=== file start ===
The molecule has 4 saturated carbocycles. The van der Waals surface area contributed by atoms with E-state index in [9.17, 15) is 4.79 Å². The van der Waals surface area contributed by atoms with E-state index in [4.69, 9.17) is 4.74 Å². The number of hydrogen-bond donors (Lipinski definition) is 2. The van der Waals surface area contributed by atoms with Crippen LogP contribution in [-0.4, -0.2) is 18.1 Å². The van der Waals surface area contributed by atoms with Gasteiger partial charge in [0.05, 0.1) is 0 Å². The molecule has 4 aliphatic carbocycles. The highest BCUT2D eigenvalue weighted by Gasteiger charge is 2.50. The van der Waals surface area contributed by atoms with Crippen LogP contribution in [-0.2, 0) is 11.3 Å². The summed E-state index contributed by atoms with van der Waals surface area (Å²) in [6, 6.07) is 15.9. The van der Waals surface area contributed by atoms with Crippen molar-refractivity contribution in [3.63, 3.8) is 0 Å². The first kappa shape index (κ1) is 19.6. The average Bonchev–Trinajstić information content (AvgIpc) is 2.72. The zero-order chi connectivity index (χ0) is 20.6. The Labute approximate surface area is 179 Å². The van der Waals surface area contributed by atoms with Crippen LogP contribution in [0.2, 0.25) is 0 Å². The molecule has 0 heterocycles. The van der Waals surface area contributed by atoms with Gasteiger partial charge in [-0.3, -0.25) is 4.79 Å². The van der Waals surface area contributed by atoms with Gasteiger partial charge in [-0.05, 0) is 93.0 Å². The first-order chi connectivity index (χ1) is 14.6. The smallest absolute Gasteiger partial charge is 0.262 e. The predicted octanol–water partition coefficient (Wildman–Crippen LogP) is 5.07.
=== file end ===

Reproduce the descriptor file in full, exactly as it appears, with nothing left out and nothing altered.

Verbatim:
The molecule has 4 saturated carbocycles. The van der Waals surface area contributed by atoms with E-state index in [9.17, 15) is 4.79 Å². The van der Waals surface area contributed by atoms with E-state index in [4.69, 9.17) is 4.74 Å². The number of hydrogen-bond donors (Lipinski definition) is 2. The van der Waals surface area contributed by atoms with Crippen LogP contribution in [-0.4, -0.2) is 18.1 Å². The van der Waals surface area contributed by atoms with Gasteiger partial charge in [0.05, 0.1) is 0 Å². The molecule has 4 aliphatic carbocycles. The highest BCUT2D eigenvalue weighted by Gasteiger charge is 2.50. The van der Waals surface area contributed by atoms with Crippen LogP contribution in [-0.2, 0) is 11.3 Å². The summed E-state index contributed by atoms with van der Waals surface area (Å²) in [6, 6.07) is 15.9. The van der Waals surface area contributed by atoms with Crippen molar-refractivity contribution in [3.63, 3.8) is 0 Å². The first kappa shape index (κ1) is 19.6. The average Bonchev–Trinajstić information content (AvgIpc) is 2.72. The zero-order chi connectivity index (χ0) is 20.6. The Labute approximate surface area is 179 Å². The van der Waals surface area contributed by atoms with Crippen LogP contribution in [0.2, 0.25) is 0 Å². The molecule has 0 heterocycles. The van der Waals surface area contributed by atoms with Gasteiger partial charge in [-0.3, -0.25) is 4.79 Å². The van der Waals surface area contributed by atoms with Gasteiger partial charge in [-0.05, 0) is 93.0 Å². The first-order chi connectivity index (χ1) is 14.6. The smallest absolute Gasteiger partial charge is 0.262 e. The predicted octanol–water partition coefficient (Wildman–Crippen LogP) is 5.07.